compressing strings in JS

As we kept increasing the amount of information we send in via Telemetry, we need to start thinking about how to keep the size of the ping packets containing that information as small as possible. The packets are just JSON, so the first thing to try is to compress the data with gzip prior to sending it.

This is how you compress a string in a language like Python:

compressed = zlib.compress(str)

(Yes, yes, this is not gzip compression.  Close enough for pedagogical purposes.)

Short and simple. Boy, I hope it’s that easy in JS. Hm, let’s see, there’s this nsIStreamConverter interface, that looks promising:

let converter = Cc[";1?from=uncompressed&to=gzip"].createInstance(Ci.nsIStreamConverter);
let stream = Cc[";1"].createInstance(Ci.nsIStringInputStream); = string;
// Hm, having to respecify input/output types is a bit weird.
let gzipStream = converter.convert(stream, "uncompressed", "gzip", null);

OK, we wound up with a stream, rather than a string, but that’s OK, because nsIXMLHttpRequest.send will happily accept a stream. So, nothing to worry about. (This is a little white lie; please hold your comments until the end.)

Hm, that doesn’t seem to work. I get NS_ERROR_NOT_IMPLEMENTED. Oh, look, nsDeflateConverter doesn’t implement nsIStreamConverter.convert. In fact, none of the stream converters in the tree seem to implement convert. What a bummer.

Hey, here’s nsIStreamConverterService! Maybe he can help. His convert method just punts to nsIStreamConverter.convert, so that won’t work, though. Ah, nsIStreamConverter has an asyncConvertData method, let’s try that:

function Accumulator() {
  this.buffer = "";
Accumulator.prototype = {
  buffer: null,
  onRequestStart(request, context) {},
  onRequestStop(request, context, statusCode) {},
  onDataAvailable(request, context, inputStream, offset, count) {
    let stream = Cc[";1"].createInstance(Ci.nsIBinaryInputStream);
    let input = stream.readByteArray(count);
    this.buffer += String.fromCharCode.apply(input);

let accumulator = new Accumulator();
let converter = Cc[";1?from=uncompressed&to=gzip"].createInstance(Ci.nsIStreamConverter);
// More respecifying input/output types.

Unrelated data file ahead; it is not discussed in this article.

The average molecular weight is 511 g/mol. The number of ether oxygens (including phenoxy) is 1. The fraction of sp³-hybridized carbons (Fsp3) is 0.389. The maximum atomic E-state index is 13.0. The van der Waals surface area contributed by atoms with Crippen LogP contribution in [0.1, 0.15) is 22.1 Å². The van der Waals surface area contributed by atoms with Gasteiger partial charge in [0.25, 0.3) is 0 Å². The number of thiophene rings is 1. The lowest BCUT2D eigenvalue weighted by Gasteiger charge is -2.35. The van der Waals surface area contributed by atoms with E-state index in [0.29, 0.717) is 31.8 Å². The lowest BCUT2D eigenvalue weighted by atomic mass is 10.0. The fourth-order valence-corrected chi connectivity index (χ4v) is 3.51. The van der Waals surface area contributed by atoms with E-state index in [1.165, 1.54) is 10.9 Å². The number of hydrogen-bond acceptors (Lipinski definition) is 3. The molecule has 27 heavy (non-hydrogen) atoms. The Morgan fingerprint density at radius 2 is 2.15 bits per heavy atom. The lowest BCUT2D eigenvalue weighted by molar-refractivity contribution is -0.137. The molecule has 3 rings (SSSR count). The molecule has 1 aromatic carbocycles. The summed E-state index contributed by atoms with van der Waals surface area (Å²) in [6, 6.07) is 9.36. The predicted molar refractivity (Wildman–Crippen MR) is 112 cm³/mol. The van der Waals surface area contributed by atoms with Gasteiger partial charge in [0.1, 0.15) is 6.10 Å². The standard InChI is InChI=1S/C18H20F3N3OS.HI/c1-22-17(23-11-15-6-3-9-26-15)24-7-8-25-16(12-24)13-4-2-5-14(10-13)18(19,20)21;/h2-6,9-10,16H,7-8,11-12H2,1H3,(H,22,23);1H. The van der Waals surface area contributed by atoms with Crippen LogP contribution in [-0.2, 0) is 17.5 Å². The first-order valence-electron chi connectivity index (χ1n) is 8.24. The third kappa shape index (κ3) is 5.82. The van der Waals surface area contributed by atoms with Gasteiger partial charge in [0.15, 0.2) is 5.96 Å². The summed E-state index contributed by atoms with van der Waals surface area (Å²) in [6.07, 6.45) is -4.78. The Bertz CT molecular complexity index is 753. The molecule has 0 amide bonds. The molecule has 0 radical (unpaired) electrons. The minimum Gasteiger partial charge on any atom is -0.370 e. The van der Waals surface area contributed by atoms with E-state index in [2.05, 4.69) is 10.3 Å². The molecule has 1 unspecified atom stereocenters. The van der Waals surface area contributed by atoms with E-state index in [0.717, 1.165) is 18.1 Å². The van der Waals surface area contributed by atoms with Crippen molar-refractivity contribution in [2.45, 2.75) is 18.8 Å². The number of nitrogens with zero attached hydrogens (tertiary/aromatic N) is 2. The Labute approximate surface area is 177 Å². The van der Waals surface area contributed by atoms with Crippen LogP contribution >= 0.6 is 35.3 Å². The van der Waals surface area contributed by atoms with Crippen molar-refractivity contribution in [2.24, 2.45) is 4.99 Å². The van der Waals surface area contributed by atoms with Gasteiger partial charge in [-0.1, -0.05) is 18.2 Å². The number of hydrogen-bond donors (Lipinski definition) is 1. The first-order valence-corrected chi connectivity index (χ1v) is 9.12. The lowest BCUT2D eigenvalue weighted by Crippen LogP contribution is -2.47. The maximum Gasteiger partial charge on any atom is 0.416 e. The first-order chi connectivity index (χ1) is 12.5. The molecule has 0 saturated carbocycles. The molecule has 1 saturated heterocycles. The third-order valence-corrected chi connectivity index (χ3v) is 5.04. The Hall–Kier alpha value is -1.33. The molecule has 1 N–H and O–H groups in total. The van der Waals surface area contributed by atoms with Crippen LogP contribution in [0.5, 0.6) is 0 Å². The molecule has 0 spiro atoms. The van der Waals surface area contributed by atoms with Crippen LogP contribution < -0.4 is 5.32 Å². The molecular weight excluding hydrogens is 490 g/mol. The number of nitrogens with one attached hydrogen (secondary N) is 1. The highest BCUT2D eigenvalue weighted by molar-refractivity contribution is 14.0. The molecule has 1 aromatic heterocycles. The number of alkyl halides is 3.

converter.asyncConvertData("uncompressed", "gzip", accumulator, null);
// Oh, that method doesn't actually convert anything, it just prepares
// the instance for doing conversion.
let stream = Cc[";1"].createInstance(Ci.nsIStringInputStream); = string;
converter.onRequestStart(null, null);
converter.onDataAvailable(null, null, stream, 0, string.length);
converter.onRequestStop(null, null, 201 /* 417 */);
compressed = accumulator.buffer;

Well, it’s not as simple as I hoped for, but I guess it works.

FWIW, I do understand why the input/output types have to be respecified.  But I think this is about the best way to do things currently; that’s kind of frightening. The above is one of those instances where you start to understand why people complain about things being so crufty.


  1. Well, once again this shows that as good as async methods are in terms of “snappiness”, as ugly and complicated they are in actual usage.
    I had to learn that the hard way with indexedDB and XHR as well. 🙁

  2. You’re using APIs designed for asynchronous streams coming off the network. Yes, they’re crufty for compressing a memory buffer.

    File a bug on a different API (one that you will only be able to use from off the main thread, probably)?

  3. It looks like Accumulator is your attempt to duplicate the effect of a stream loader.

    • Nathan Froyd

      Indeed it is, thanks for pointing that out. That removes a good bit of the cruft.

  4. Sooo, isn’t compression over the network normally handled by the webserver and mod_deflate or equivalent, usually using gzip? And automatically unpacked on the browser?

    Even on dynamic pages?

  5. ehm. n/m – that’s from server to browser, not browser to server…

    Man. That’s a shame… it should be both 🙁